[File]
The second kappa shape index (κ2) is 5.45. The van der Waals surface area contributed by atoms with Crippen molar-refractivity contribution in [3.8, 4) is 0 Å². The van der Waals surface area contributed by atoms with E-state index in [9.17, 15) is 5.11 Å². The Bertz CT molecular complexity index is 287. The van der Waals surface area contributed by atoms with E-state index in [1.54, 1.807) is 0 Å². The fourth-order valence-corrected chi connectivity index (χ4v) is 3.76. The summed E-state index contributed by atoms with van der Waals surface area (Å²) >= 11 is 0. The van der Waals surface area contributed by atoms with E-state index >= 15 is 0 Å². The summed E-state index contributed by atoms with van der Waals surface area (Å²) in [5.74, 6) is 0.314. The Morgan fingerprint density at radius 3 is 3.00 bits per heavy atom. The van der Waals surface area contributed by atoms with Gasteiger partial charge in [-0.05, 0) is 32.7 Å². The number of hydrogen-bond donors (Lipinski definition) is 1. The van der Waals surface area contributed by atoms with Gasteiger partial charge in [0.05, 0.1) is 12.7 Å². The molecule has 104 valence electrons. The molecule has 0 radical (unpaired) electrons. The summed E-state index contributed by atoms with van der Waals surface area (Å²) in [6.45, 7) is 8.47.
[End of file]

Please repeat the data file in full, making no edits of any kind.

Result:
The second kappa shape index (κ2) is 5.45. The van der Waals surface area contributed by atoms with Crippen molar-refractivity contribution in [3.8, 4) is 0 Å². The van der Waals surface area contributed by atoms with E-state index in [9.17, 15) is 5.11 Å². The Bertz CT molecular complexity index is 287. The van der Waals surface area contributed by atoms with E-state index in [1.54, 1.807) is 0 Å². The fourth-order valence-corrected chi connectivity index (χ4v) is 3.76. The summed E-state index contributed by atoms with van der Waals surface area (Å²) >= 11 is 0. The van der Waals surface area contributed by atoms with E-state index >= 15 is 0 Å². The summed E-state index contributed by atoms with van der Waals surface area (Å²) in [5.74, 6) is 0.314. The Morgan fingerprint density at radius 3 is 3.00 bits per heavy atom. The van der Waals surface area contributed by atoms with Gasteiger partial charge in [-0.05, 0) is 32.7 Å². The number of hydrogen-bond donors (Lipinski definition) is 1. The van der Waals surface area contributed by atoms with Gasteiger partial charge in [0.05, 0.1) is 12.7 Å². The molecule has 104 valence electrons. The molecule has 0 radical (unpaired) electrons. The summed E-state index contributed by atoms with van der Waals surface area (Å²) in [6.45, 7) is 8.47.